Q: Last Saturday, when we had finished loading the groceries into our truck, my husband, Tim, went to return the cart when he noticed that someone had left a twelve-pack of Coors Light in his buggy. My husband, being the honest man he is, took the beer back into the Super Target. He said the clerks seemed shocked at his honesty but that he felt that if he had kept the beer it would be considered stealing. I disagreed and said it wouldn’t be stealing at all and that the beer, which has no name on it, was “found.” I most certainly would have returned the beer myself, but I disagree that keeping it would be stealing. I told him, “What if God had left that beer there for you?” to which he replied, “God would never have left me Coors Light.” So, my wise friend, please shed some light on this disagreement: Was it theft or just not our lucky day?
Kathi Davis, Spring
A: The Texanist has been saddled with enough swayback, gotch-eyed, glue-bound bags of bones to know better than to adhere strictly to ill-advised adages. Your husband was absolutely right to look this particular gift horse in the mouth and walk it back to the stable from whence it came. Although loading up a dozen forsaken Silver Bullets would not technically make you a low-down beer bandit, neither would it call for a jig. Let us review once again the purpose of beer: It is a fermented brew that produces a pleasant feeling of easy relaxation and mild amusement. Yet the Texanist has a hard time seeing how your husband—an honest man, to all appearances—could enjoy these sensations in any real way while at the same time grappling with a parking lot misdeed. Beer that causes its drinker to feel guilt or sorrow is no beer at all. The Texanist is prompted to recall a party he attended during his undergraduate days. Drawn thither by a handbill offering “ FREE LONE STAR!” he discovered upon arrival that the gathering had been organized by the Society for the Promotion of Vegetarian Cookery. Neither a member nor at all interested in becoming one, he nonetheless gamely played the part in order to snag the suds, rambling on for quite some time about his favorite chickpea preparations. Yet round about his seventh cup, he was forced to admit that the purloined beer was not having the desired effect, that it had, in fact, been tainted by the false pretenses under which it had been gotten, and that no good could come of any subsequent cups (he had one anyway just to see). He thus finds much to relate to in your story. The half-case of Colorado Kool-Aid light was paid for by someone else, and although temporarily misplaced, the brew belonged to him and not you. No way around it. Cheers, Davises. You are good folk.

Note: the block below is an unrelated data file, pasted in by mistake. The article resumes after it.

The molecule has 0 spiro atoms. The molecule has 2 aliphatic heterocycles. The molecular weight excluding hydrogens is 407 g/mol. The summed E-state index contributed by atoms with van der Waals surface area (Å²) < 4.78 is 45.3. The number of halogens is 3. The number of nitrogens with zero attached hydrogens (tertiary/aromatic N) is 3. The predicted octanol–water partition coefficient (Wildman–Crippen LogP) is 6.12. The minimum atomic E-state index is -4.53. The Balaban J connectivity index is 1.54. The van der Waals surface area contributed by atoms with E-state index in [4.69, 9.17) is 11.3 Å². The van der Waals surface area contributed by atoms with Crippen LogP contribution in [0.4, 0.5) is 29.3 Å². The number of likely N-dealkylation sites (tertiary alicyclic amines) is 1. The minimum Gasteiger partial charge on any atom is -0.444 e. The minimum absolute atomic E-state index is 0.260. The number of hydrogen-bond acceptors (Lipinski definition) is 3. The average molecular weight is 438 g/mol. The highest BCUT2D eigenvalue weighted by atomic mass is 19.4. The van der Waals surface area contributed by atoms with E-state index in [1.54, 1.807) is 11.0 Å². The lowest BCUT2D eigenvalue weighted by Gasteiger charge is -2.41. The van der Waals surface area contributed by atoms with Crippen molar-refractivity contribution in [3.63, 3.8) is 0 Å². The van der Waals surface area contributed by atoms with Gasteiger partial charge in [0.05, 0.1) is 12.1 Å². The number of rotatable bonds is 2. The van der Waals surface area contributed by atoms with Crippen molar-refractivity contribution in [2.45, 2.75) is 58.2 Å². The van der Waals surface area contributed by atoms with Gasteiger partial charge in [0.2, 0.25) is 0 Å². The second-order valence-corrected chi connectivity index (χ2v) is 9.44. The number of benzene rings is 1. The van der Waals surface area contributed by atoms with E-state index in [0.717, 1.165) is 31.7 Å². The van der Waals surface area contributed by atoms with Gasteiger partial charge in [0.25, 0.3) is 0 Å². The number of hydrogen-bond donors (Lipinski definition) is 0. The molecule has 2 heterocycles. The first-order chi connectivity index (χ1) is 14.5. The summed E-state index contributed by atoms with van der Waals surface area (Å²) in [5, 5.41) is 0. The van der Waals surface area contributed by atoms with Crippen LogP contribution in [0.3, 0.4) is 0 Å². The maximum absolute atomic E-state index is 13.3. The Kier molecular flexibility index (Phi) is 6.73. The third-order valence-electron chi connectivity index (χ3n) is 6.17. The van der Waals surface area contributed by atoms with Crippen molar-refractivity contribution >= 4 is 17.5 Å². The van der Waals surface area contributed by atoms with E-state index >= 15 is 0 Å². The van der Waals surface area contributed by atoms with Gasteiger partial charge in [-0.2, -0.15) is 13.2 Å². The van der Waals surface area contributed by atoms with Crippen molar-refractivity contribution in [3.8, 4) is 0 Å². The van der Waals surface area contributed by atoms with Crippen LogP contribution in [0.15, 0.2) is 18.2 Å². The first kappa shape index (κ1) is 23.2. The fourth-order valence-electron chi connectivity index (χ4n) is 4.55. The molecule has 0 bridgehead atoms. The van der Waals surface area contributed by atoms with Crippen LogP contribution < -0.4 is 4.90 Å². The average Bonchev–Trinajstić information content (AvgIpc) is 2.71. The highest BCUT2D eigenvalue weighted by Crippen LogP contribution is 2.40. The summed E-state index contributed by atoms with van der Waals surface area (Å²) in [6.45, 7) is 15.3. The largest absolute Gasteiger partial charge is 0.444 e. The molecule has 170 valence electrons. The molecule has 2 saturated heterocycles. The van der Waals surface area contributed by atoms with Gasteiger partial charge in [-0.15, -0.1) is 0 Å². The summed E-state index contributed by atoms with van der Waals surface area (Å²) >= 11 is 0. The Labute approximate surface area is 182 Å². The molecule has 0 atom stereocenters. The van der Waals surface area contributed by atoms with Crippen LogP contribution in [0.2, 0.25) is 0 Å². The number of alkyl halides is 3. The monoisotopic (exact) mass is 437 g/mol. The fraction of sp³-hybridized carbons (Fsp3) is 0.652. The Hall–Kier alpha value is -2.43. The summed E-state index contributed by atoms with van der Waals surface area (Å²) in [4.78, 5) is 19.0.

Q: I was in Austin recently to attend the funeral of my aunt. After the service, we ate a fine Texas barbecue with brisket, chicken, sausage, and all the sides. As I’m a big eater, I really piled it on. My first cousin, whom I’d not seen in forty years, said that in Texas, when one has eaten one’s fill, the proper thing to do is throw up both hands in the air and holler “calf rope!” Please enlighten this native Georgia Bulldog as to why, exactly, this is?
Larry Rowell, Campbellsville, Kentucky
A: The Texanist is sorry for your loss but glad you were able to partake in what sounds like a real good spread. In these parts, at the close of a notable feed, a person who finds himself plumb gut-busted might shout “calf rope!” to acknowledge that he cannot under any circumstance accommodate even one more bite, not even a little sausage end. Shouting “calf rope” is akin to crying uncle at the hands of a wrist-burn-dispensing foe. It is the eater’s white flag of surrender. As such, its deployment must be exquisitely timed. Too early and your tablemates will question your willpower, intestinal fortitude, and character. Too late and you may imperil your health and the carpet’s. It’s important to note, however, that when half-belched through bubbling barbecue sauce, a premature “calf rope” can always be rescinded if it was uttered before you were made aware of the presence of homemade peach cobbler.
Q: I am a transplanted Texan living on the West Coast. Lately, I have started noticing that I get strange looks from people out here every time I order bourbon. All they drink here is wine and microbrew. Should I change my drink in order to blend in?
Scott D. San Francisco, California
A: Your situation is a serious one. Don’t be alarmed, but it sounds as if you are being groomed for indoctrination into the cultlike society known as the “California lifestyle.” You stand at a threshold, Scott D., beyond which there will be no turning back. You must resist the temptation to abandon the common sense of your homeland for the Dionysian mores of the Golden State. The Texanist advises you to disregard anything with enticingly subtle allusions of mango, guava, or flint and to pay no attention to any sparkling stemware that flaunts, like the Pacific Coast sunset itself, the shimmering hues of golden rose. Additionally, beware of convertibles, Rollerblades, and spandex shorts. Keep your distaste for sprouts and keep ordering your libations as you like them. And don’t be afraid to write again. A crisis such as yours is nothing to be ashamed of.
Q: I have recently learned that my boyfriend is getting ready to pop the question. I’m going to say yes, but I’m afraid that he’s afraid to first go ask my father, who comes across as much scarier than he really is. My daddy will hold it against him if he doesn’t. I don’t know what to do.
A: Your daddy would be right to hold it against him. You’re his daughter,